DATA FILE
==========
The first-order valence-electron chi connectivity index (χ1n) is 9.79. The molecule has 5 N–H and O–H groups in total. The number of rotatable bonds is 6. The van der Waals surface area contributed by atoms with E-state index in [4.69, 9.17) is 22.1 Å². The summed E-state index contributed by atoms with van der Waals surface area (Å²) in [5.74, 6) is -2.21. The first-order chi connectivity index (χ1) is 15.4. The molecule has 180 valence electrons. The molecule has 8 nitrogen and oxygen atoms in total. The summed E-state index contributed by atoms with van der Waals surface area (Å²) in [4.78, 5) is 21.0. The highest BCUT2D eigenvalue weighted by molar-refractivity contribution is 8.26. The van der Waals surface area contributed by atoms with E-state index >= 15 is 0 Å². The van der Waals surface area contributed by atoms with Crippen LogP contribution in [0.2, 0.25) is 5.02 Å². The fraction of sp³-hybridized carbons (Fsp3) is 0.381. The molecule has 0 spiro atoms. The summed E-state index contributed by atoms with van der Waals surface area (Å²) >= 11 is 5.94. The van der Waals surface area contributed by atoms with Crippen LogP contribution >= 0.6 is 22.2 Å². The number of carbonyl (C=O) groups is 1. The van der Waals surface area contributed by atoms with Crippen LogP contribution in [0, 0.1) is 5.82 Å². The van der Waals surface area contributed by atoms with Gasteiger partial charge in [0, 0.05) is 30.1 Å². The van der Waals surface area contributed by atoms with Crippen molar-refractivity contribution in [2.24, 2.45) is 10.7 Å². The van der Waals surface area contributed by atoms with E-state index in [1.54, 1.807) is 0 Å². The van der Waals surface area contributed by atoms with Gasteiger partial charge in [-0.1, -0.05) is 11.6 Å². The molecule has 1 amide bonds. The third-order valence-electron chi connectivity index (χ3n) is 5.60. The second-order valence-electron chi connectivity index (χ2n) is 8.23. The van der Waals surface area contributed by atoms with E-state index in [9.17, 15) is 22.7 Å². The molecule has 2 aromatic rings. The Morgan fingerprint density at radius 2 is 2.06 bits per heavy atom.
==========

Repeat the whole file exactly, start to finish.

The first-order valence-electron chi connectivity index (χ1n) is 9.79. The molecule has 5 N–H and O–H groups in total. The number of rotatable bonds is 6. The van der Waals surface area contributed by atoms with E-state index in [4.69, 9.17) is 22.1 Å². The summed E-state index contributed by atoms with van der Waals surface area (Å²) in [5.74, 6) is -2.21. The first-order chi connectivity index (χ1) is 15.4. The molecule has 180 valence electrons. The molecule has 8 nitrogen and oxygen atoms in total. The summed E-state index contributed by atoms with van der Waals surface area (Å²) in [4.78, 5) is 21.0. The highest BCUT2D eigenvalue weighted by molar-refractivity contribution is 8.26. The van der Waals surface area contributed by atoms with E-state index >= 15 is 0 Å². The van der Waals surface area contributed by atoms with Crippen LogP contribution in [0.2, 0.25) is 5.02 Å². The fraction of sp³-hybridized carbons (Fsp3) is 0.381. The molecule has 0 spiro atoms. The summed E-state index contributed by atoms with van der Waals surface area (Å²) >= 11 is 5.94. The van der Waals surface area contributed by atoms with Crippen LogP contribution >= 0.6 is 22.2 Å². The number of carbonyl (C=O) groups is 1. The van der Waals surface area contributed by atoms with Crippen LogP contribution in [0, 0.1) is 5.82 Å². The van der Waals surface area contributed by atoms with Gasteiger partial charge in [0, 0.05) is 30.1 Å². The van der Waals surface area contributed by atoms with Crippen molar-refractivity contribution in [2.24, 2.45) is 10.7 Å². The van der Waals surface area contributed by atoms with E-state index in [1.54, 1.807) is 0 Å². The van der Waals surface area contributed by atoms with Gasteiger partial charge in [-0.1, -0.05) is 11.6 Å². The molecule has 1 amide bonds. The third-order valence-electron chi connectivity index (χ3n) is 5.60. The second-order valence-electron chi connectivity index (χ2n) is 8.23. The van der Waals surface area contributed by atoms with E-state index in [9.17, 15) is 22.7 Å². The molecule has 2 aromatic rings. The Morgan fingerprint density at radius 2 is 2.06 bits per heavy atom.